[…] of dollars toward tuition or expenses. It’s nothing to sneeze at. Check out an article titled How I won $100,000+ in College Scholarships for a great resource on the “whys” and “hows” of scholarship applications. After applying […]

  50. avatar

    This is great advice I wish I had in high school.

    I’m currently trying to go back to school after finishing an associates degree in something that I’m not satisfied with and
    Have trouble finding affordable B.A. Programs for (movie making).

    Any advice for someone like me, an adult, looking to go back to school full time? I had great grades and a ton of achievements while in both high school and college; however it seems most scholarships are geared towards high school students or undergraduates.

    Thanks to anyone who has relevant advice 🙂

  51. avatar

    perfect post! I needed that motivation

  52. avatar
    How to win any competition you enter – WOCHAD Consult

    […] so terrible that you win just by simply being “adequate.” It’s one of the ways I managed to win $100,000+ in college scholarships to pay my way through undergrad and grad school at Stanford. And to get my own phrase listed on […]

  53. avatar
    Laura Lou

    Very nice and informative posting.

  54. avatar
    Mighty Investor

    One other factor to keep in mind is that the very best schools (Ivy Leagues and Stanford) have a sliding scale in what the charge depending on the student's parents' income. This means for someone of modest financial background, if they can get into a top shelf school, can be paying tens of thousands of dollars per year less than other students. That's why you shouldn't assume you can't go to a top-shelf school because of money. It's amazing how few people know this. Just google each school for the info on their sliding scales….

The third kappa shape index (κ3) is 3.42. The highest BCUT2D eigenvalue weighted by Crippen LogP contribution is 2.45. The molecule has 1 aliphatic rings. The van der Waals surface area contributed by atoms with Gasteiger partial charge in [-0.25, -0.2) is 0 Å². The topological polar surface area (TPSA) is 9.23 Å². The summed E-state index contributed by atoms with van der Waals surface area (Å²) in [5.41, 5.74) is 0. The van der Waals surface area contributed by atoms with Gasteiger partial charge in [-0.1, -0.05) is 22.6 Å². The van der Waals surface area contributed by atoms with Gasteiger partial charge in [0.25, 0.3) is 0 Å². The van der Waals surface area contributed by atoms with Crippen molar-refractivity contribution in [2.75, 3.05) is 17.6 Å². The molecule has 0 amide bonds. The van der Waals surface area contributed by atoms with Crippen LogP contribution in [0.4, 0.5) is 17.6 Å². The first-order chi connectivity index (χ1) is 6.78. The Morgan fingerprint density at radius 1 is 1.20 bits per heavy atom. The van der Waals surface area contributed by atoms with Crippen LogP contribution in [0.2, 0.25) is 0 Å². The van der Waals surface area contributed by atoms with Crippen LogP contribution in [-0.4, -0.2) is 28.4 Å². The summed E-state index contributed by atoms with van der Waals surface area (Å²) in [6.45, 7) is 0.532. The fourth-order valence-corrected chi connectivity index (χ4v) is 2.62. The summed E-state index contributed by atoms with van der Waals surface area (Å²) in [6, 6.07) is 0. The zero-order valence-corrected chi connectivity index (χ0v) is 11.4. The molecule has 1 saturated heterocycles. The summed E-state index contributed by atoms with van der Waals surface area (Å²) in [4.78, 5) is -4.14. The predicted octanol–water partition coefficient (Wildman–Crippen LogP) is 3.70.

55. avatar
    Phil @ PhilanthroCapitalist

    I have a question: I recently applied to "The Privilege Grant" sponsored by Milo Yiannopoulos, but I'm not in any way conservative (or, in his case, a bigot). If I win and accept it, does that make me a bad person?

    I'm just kidding (kind of, haha). I've applied to hundreds of scholarships and only won one. That's, of course, better than none.

    Still . . . a little depressing. Maybe I'll give it another go with these tips.

    I've become a little jaded about the whole process ever since reading Zac Bissonnette's Debt Free U. He said something about how "teaching people how best to apply for scholarships has a 100% neutral effect on the public. If one intelligent go-getter doesn't get it, another intelligent go-getter will."

  56. avatar

    Aspire-Canada also offers a scholarship each year to new or returning students attending a post-secondary institution. Each year 1,000 is awarded to a lucky student.

    Visit for more details and to apply.

  57. avatar